BritBox is better late than never, but it's still a sign that broadcaster power is waning

The streaming service from the BBC, ITV, Channel 4 and Channel 5 signposts the end of their dominance. 

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UK broadcasters have finally united to offer a streaming service designed to match the likes of Netflix and Amazon – something they’ve been trying to do for well over a decade.

Back in the late Noughties, the BBC’s commercial arm – then BBC Worldwide – developed plans to team up with ITV and Channel 4 to launch a video-on-demand service. Called Project Kangaroo, the service was scheduled to debut in 2008, but was blocked by the UK’s competition authority in 2009. A less ambitious follow-up, called Project Canvas, eventually made it to market in 2012 as YouView. Its final form was essentially a set-top box that ended up being more of an incremental improvement than a revolutionary step in freeing viewers from the constraints of television sets.

To say things have changed since then is a gross understatement. The rise of Netflix has fundamentally altered the TV landscape. Though it was predated by three years by Hulu (a joint venture between News Corporation, NBC Universal and later Disney), Netflix has revolutionised the way TV is watched and produced. It popularised the idea of binge-watching on different devices, and pumped huge amounts of money into original programming. Its desire to build a global subscriber base has led to audacious and innovative programmes that might never have been made otherwise. The company's reliance on data to maximise subscriber growth and retention has meanwhile resulted in many of these shows being cancelled long before their fans were satisfied.

Netflix was followed by Amazon (with even deeper pockets to fund big-budget TV). A slew of other companies have rushed to get into streaming. Both Apple and Disney are launching their own services in November, and other big players at the intersection of technology and media, such as AT&T’s Warner, are on the verge of opening up services to subscribers. Numerous niche streaming services have also emerged to meet the desires of particular fans.

It’s into this crowded marketplace that BritBox is launching. For £5.99 per month, UK consumers will be able to access hundreds of hours of programming from the BBC, ITV, Channel 4 and Channel 5. The focus is on classic series – programmes like Downton Abbey, Cracker, Blackadder and Fawlty Towers  though there will also be some new shows. Recent hits like Peaky Blinders and Killing Eve will not appear, at least initially.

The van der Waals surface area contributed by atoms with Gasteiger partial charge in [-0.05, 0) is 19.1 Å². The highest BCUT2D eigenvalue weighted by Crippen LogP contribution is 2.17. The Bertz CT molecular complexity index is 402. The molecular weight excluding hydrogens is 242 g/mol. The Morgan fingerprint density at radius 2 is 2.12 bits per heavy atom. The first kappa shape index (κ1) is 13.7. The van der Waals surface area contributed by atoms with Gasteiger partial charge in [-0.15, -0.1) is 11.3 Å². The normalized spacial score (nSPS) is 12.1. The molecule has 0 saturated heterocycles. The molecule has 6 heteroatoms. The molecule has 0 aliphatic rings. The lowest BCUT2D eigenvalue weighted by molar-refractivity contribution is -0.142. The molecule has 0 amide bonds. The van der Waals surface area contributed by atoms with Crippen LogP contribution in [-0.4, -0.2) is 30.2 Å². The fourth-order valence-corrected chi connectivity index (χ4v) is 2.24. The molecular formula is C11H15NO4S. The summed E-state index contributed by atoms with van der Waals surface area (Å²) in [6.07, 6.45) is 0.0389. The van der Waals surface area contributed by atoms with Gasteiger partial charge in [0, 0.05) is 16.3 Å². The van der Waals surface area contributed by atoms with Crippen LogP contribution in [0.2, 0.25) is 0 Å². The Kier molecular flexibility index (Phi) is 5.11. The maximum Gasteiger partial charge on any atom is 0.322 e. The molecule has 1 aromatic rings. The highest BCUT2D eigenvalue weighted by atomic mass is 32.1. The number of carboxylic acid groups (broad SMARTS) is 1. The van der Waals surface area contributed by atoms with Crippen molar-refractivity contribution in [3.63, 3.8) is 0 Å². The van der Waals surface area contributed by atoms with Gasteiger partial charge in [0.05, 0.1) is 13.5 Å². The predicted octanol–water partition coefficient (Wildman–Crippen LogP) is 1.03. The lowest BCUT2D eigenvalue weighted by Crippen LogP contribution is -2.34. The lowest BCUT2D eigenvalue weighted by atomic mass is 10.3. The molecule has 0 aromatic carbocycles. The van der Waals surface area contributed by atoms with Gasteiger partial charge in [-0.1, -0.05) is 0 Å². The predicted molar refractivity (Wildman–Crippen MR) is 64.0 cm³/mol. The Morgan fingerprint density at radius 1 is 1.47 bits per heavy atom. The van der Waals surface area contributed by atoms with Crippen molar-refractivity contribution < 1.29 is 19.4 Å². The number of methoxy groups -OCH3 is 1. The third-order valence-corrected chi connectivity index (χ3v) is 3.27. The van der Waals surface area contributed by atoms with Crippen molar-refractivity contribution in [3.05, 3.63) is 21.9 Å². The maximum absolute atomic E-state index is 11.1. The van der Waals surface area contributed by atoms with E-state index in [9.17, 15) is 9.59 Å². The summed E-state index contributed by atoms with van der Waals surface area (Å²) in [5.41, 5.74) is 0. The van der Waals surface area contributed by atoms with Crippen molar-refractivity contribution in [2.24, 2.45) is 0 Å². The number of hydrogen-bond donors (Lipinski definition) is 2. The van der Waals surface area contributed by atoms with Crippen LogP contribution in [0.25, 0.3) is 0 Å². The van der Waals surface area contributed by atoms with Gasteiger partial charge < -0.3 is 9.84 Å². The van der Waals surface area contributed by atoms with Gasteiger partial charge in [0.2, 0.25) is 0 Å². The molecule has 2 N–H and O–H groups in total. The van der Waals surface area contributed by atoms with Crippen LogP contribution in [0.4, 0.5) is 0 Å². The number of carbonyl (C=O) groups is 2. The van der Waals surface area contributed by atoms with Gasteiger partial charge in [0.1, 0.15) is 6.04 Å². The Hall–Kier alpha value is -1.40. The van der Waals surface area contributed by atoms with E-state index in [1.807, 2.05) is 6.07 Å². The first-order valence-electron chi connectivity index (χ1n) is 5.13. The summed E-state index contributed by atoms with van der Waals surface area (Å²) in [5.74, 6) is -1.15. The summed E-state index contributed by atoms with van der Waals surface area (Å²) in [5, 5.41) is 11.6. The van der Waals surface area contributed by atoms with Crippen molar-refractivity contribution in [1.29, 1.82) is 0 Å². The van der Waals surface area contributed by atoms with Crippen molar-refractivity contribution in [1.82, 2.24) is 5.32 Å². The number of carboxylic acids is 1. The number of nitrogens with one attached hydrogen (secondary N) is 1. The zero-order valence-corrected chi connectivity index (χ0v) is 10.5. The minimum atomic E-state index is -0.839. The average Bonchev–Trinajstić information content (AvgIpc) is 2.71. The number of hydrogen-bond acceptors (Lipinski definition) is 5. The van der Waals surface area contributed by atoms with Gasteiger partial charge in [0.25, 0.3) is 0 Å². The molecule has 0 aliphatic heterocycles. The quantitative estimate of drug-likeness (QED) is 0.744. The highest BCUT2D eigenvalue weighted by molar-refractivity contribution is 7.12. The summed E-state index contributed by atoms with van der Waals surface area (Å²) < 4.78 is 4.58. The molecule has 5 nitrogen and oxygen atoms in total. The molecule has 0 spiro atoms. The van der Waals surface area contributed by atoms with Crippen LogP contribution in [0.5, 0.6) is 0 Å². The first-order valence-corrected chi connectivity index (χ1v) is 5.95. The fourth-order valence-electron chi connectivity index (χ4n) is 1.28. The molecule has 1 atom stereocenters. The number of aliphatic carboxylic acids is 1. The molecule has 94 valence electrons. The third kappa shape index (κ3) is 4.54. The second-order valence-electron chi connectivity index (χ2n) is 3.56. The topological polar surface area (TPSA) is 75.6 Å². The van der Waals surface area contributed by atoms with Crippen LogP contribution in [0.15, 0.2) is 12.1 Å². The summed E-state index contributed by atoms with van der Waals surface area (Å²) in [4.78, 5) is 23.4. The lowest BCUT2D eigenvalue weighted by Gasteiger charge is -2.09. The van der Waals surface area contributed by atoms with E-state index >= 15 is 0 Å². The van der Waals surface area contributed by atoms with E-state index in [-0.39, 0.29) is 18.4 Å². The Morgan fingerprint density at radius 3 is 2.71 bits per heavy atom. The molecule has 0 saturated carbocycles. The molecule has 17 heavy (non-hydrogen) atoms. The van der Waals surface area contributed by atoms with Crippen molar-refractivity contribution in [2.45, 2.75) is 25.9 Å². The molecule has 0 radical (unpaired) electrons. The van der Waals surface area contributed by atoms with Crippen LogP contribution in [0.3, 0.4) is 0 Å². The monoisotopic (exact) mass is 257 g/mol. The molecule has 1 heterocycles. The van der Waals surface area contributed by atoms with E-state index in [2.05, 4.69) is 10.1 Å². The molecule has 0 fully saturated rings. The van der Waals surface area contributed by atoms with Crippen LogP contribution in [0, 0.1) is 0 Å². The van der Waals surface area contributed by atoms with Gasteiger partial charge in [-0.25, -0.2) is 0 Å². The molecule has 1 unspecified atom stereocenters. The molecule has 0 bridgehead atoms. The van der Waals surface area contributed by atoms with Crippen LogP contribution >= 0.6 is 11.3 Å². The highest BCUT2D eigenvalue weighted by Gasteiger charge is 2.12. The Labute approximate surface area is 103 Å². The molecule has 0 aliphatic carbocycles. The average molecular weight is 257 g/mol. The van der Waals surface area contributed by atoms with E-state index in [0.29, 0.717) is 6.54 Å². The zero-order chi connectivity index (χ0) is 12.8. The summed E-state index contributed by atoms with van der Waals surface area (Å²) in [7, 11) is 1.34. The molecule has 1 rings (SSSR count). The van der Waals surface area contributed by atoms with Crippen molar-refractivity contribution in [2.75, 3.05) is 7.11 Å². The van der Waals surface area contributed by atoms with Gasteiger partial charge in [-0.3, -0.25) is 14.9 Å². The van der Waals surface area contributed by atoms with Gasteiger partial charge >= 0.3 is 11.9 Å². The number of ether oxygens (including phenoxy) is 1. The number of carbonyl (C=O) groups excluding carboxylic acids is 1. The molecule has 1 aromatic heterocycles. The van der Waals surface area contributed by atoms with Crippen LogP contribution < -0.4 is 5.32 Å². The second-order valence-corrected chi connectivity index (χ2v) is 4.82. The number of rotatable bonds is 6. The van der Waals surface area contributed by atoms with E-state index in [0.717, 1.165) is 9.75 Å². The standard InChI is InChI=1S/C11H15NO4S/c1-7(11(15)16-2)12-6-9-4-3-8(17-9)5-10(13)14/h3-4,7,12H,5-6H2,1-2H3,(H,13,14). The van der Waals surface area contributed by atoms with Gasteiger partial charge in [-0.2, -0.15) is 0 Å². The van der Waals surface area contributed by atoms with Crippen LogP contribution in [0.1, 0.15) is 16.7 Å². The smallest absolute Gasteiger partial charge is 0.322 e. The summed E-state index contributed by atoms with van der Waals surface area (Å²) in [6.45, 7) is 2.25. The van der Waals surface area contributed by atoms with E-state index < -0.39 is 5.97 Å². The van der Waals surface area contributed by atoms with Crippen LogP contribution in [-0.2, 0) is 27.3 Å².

The focus on older shows is not necessarily a huge hindrance – series like Friends have consistently been some of the most popular content on Netflix despite airing their last episodes decades ago – but it does mean that Britbox will lack the zeitgeist-catching launches that Netflix has used to attract new subscribers.

Yet whether or not BritBox is a success may be less important than what it represents – a step into paid-for public service broadcasting.

While UK broadcasters have individually offered streaming for years (the BBC’s iPlayer arguably laid the technological groundwork for what Netflix would later become), they have remained free-to-air and funded on the same terms as their terrestrial TV forebears. For ITV, Channel 4 and Channel 5, that means ads. For the BBC, that has meant the licence fee – a mechanism that is a contentious subject of debate. The licence fee came under recent fire after the BBC decided to scrap free TV licences for the over 75s, a burden that was pushed upon it by David Cameron’s government.

Undeniably, questions arise about whether a fee based on owning a TV set is still suitable for a world where people are increasingly likely to watch the same shows on their smartphones or laptops. It’s also undeniable that the BBC remains one of the UK’s most trusted institutions, which produces many quality TV programmes that would not get made elsewhere.

And as well as filling market gaps, the BBC and the commercially funded public service broadcasters still manage to tie together British audiences around shows that are watched by millions at the same time.

Technology is inevitably undermining that role. Younger audiences barely watch live TV. Many don’t watch any content produced by the broadcasters that dominate TV (at least, that is, until it is available on Netflix).

But while BritBox is a sensible response to those changes, it also marks an acceptance that the broadcasters, once so central to the lives of everyone in the UK, will soon be just another option among a sea of streams.

Jasper Jackson is the New Statesmans digital editor. He was formerly assistant editor of Media Guardian, and editor of TheMediaBriefing.